Size: 30+ new page templates, 16 popup modal screens and page structure/header/nav tabs for 10 calculator pages

Government status: Government-funded (independent) organisation

My professional status: contractor at Chrometoaster

Website client: Commission for Financial Literacy and Retirement Income (formerly the Retirement Commission)

Dates: August 2011 - January 2012

Categories: Front-end developer, Govt web standards tester, CSS-based layout, CSS3, jQuery/JavaScript, e-govt/WCAG compliance, Drupal, Government websites, Large sites

Brief: the Sorted website, with its iconic mouse branding, provides money planning and savings information for Kiwis, with advice and help in managing money, getting out of debt and planning for retirement, and includes a range of interactive calculators as well as written content.

The Commission has an ongoing relationship with Chrometoaster, who designed and developed the original Sorted website. I was invited to join the Chrometoaster team to help them with a complete re-design and rebuild of the site.

This was a complex project, with a large number of templates having been designed, and a team of three front-end developers (me plus Dan and Bas from Chrometoaster) all working together on the new site. Dan and Bas concentrated on the calculators, and all the other pages were my responsibility. The page templates were integrated into Drupal 7 by a team of developers at HeadFirst.

Ali - the client loves their site, and they are running TVCs as of Sunday night, so it's all go. Anyway, a big thank you to you for all your effort on the build - I know it wasn't easy at times. Thank you also very much for doing all those print stylesheets for us – it is _very_ much appreciated. It was great working with you, as always, and we’ll see you again soon. I hope we can work together again sometime.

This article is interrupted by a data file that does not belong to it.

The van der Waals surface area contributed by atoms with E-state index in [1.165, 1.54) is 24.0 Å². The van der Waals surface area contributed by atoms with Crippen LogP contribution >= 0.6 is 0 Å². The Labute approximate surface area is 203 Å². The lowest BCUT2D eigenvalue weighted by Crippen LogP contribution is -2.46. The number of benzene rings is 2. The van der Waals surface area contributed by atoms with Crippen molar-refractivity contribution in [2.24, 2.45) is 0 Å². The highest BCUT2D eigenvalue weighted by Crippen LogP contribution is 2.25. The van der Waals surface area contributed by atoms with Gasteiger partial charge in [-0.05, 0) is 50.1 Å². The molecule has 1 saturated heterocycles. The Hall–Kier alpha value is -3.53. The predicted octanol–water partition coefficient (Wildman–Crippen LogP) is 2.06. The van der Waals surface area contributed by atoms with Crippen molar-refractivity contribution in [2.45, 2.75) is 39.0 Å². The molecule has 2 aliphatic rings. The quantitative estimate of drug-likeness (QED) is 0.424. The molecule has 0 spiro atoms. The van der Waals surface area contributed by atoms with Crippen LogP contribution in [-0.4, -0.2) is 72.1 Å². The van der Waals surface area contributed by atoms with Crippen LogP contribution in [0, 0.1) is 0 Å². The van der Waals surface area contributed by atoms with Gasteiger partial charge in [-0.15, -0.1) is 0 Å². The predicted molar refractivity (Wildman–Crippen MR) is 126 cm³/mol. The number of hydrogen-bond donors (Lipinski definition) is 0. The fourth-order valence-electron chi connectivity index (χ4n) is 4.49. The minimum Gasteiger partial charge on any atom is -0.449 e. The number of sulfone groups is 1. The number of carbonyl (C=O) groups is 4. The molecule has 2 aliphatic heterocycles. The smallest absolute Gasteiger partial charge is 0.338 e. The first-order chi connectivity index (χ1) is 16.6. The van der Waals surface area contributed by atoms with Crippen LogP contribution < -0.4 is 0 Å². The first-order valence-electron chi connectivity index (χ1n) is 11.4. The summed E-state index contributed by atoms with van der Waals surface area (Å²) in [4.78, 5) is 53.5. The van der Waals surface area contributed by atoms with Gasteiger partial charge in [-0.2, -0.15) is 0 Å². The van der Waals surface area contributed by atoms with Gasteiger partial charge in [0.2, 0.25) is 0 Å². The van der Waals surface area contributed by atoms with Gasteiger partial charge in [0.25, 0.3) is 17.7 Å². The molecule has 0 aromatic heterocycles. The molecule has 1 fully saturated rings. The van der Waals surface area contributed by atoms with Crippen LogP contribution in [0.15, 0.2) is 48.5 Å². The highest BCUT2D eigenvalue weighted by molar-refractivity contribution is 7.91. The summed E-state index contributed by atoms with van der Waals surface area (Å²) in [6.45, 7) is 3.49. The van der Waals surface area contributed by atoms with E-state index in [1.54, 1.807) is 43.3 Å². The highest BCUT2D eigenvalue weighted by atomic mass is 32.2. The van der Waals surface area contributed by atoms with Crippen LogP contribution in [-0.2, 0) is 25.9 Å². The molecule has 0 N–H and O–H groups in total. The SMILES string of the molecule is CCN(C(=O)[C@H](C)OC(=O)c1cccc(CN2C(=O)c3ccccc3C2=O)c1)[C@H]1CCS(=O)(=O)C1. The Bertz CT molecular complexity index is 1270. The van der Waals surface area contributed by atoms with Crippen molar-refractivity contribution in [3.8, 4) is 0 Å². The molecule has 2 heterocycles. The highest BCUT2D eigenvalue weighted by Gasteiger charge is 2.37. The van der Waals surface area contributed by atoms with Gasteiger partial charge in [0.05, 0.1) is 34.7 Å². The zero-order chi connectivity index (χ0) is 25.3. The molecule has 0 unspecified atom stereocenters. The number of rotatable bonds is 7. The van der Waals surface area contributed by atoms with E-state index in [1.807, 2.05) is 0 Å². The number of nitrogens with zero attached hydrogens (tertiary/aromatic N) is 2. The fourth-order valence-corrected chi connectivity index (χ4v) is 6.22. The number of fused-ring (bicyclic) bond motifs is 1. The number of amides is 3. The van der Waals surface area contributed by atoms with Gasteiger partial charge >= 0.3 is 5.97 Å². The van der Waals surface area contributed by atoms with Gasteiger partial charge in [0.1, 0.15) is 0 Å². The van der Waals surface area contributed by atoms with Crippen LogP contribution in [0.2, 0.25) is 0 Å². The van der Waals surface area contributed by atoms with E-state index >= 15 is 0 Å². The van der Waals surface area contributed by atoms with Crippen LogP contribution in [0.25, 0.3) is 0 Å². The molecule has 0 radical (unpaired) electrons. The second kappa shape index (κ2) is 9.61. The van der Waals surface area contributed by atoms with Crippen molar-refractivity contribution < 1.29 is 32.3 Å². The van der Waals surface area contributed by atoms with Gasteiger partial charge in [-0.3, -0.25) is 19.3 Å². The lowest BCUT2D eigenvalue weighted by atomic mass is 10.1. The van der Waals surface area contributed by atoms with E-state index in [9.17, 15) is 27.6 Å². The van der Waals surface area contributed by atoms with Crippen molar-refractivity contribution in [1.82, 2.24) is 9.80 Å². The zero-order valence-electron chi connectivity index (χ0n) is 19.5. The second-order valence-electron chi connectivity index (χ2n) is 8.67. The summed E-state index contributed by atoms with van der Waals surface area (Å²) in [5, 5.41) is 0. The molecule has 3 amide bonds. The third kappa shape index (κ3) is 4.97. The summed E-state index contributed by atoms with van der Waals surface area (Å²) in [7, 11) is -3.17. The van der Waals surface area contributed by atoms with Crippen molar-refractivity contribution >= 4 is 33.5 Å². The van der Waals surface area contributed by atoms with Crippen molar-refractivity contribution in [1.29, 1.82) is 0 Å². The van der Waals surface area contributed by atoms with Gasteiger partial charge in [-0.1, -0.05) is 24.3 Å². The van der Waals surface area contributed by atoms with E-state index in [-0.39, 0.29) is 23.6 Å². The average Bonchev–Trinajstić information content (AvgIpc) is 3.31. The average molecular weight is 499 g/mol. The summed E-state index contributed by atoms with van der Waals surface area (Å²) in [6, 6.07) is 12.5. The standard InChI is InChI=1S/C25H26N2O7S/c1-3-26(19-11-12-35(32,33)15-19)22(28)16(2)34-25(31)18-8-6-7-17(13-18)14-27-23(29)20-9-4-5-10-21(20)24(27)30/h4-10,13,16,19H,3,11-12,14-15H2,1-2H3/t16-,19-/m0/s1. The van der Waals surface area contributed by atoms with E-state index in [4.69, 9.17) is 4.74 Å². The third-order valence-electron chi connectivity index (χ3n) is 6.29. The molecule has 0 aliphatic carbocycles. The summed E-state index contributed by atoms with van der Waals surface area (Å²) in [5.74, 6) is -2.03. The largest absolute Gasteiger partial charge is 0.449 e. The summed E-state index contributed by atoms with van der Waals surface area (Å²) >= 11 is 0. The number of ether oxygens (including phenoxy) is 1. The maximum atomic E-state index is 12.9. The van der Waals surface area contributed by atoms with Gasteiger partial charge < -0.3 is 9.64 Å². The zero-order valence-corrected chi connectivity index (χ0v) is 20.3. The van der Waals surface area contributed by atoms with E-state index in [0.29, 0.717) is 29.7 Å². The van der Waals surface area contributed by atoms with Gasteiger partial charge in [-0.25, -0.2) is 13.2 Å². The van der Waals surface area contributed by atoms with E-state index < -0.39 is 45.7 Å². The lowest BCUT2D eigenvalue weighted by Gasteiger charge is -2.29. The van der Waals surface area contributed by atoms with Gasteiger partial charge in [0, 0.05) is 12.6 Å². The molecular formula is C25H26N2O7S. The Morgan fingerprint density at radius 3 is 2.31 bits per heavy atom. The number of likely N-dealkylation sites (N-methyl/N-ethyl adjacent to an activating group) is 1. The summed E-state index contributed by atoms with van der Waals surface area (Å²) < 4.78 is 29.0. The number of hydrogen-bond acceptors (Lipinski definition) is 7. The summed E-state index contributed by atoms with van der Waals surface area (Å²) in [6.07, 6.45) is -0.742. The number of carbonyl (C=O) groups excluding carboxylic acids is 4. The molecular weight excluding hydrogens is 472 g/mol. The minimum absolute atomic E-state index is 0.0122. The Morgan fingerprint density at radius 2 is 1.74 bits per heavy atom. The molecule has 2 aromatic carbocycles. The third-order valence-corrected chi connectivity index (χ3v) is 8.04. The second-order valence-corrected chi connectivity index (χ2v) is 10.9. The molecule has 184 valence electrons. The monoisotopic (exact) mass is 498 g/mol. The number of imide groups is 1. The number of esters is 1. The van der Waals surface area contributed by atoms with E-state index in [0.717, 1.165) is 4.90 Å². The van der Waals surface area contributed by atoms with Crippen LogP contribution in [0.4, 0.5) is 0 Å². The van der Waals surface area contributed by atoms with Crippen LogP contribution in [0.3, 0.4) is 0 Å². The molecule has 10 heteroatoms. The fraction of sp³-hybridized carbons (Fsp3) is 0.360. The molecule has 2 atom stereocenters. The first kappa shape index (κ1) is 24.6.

Nina Spence, Senior Project Manager, Chrometoaster


  • Worked very effectively as part of the Chrometoaster dev team, one of three front-end developers on this project, and managed to avoid overwriting anyone else's code by the sensible use of subversioning software
  • Took complete responsibility for the front-end dev of all the content page types on the site (30+ templates in total), leaving my colleagues free to focus on the calculators
  • Successfully built and fully tested the full set of templates at the same time as they were being integrated into Drupal by the dev team - which, as anyone who has done it can tell you, is no mean feat.

My responsibilities included:

  • Building 30+ different page templates in pure CSS and XHTML 1.0 Transitional, including sample content and unique layouts for each template - as well as the chrome, background layers, header, footers and navigation elements for the entire website
  • Building 16 popup modal screens in pure CSS and XHTML 1.0 Transitional
  • Building tabbed navigation elements for 10 of the calculator pages in pure CSS and XHTML 1.0 Transitional
  • Hand-coding to a high level of accessibility, and following NZ e-government Guidelines (WCAG 2.0) as far as possible (some aspects of the website, including calculators and My Sorted bookmarking require JavaScript to be enabled)
  • Ensuring that each of my CSS styles were written in a consistent and logical order, as follows:
    1. positioning styling
    2. dimension styling
    3. color styling
    4. font styling
    5. box model styling (inside to outside)
    ...and compiling an order list of all possible style attributes, which I used consistently and shared with Dan and Bas
  • Re-using and refining form field and button styles that Dan and Bas had developed for the calculator pages, creating my own variations where necessary
  • Incorporating a range of CSS3 effects within my stylesheets including linear-gradient, border-radius, box-shadow, and transform:rotate - all of which had to work in (almost) all the browsers on our test list
  • Using CSS3 PIE plus various filters (including AlphaImageLoader and Matrix) to get IE7-9 to display CSS3 styles (and IE6 to display PNG images) properly